To be fair, the scenario, above, describing a “professional” salesman, is indeed the paradigm followed by a few good people who perform the sales role.  Although classifying the members of the sales department of some company as “professionals” might be arguable—in my view—if you act like a true professional, by putting your customer’s interests first and then letting the money-issues come as they may, then you are a true professional, regardless of what others may argue.

By the same token, if you are a member of one of the established, non-arguable “professions,” like the Legal Profession or the Medical Profession, and the thing uppermost in your mind, while dealing with your client or patient, is your remuneration, and if you view the solution to his or her problem as a means of getting to that money, then your aren’t a true professional.  You’re rather, a professed professional.  In other words, the shingle hanging outside your building is a joke, no less laughable than the image of the cigar-chomping, loud-mouthed prevaricator described above when he refers to himself a “sales professional.”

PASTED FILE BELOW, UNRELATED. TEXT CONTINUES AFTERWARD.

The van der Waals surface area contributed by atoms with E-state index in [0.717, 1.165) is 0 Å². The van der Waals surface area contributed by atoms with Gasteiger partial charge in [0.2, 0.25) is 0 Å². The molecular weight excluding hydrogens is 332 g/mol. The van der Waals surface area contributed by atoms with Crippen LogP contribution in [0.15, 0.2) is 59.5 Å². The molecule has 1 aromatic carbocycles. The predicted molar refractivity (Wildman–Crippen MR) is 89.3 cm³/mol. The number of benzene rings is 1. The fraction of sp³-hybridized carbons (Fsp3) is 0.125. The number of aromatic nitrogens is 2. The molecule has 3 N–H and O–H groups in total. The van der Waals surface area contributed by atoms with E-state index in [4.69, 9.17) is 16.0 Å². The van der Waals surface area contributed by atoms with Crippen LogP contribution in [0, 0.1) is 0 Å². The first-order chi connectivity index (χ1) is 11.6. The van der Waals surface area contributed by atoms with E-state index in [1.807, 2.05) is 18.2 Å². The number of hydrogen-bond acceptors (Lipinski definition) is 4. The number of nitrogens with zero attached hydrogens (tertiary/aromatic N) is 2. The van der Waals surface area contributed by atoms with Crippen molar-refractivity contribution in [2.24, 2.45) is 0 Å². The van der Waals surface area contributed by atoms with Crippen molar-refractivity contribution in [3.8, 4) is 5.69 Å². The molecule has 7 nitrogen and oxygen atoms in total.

Now we get to the world of “Software Engineering”, at least as seen from my “fly-on-the-wall” perspective as a mid-level manager.  Today, almost no one—including the Fortune 500, the Fortune 100 or the Federal and State governments—any longer has a fully staffed “computer-programming department.”  In the past fourteen years, I’ve been part of software-development efforts for all of the above.  Usually, some third-party consulting contractor known as the “Prime,” or “prime contractor” managed those projects.  This prime contractor hires other consulting companies and individual software engineers and managers.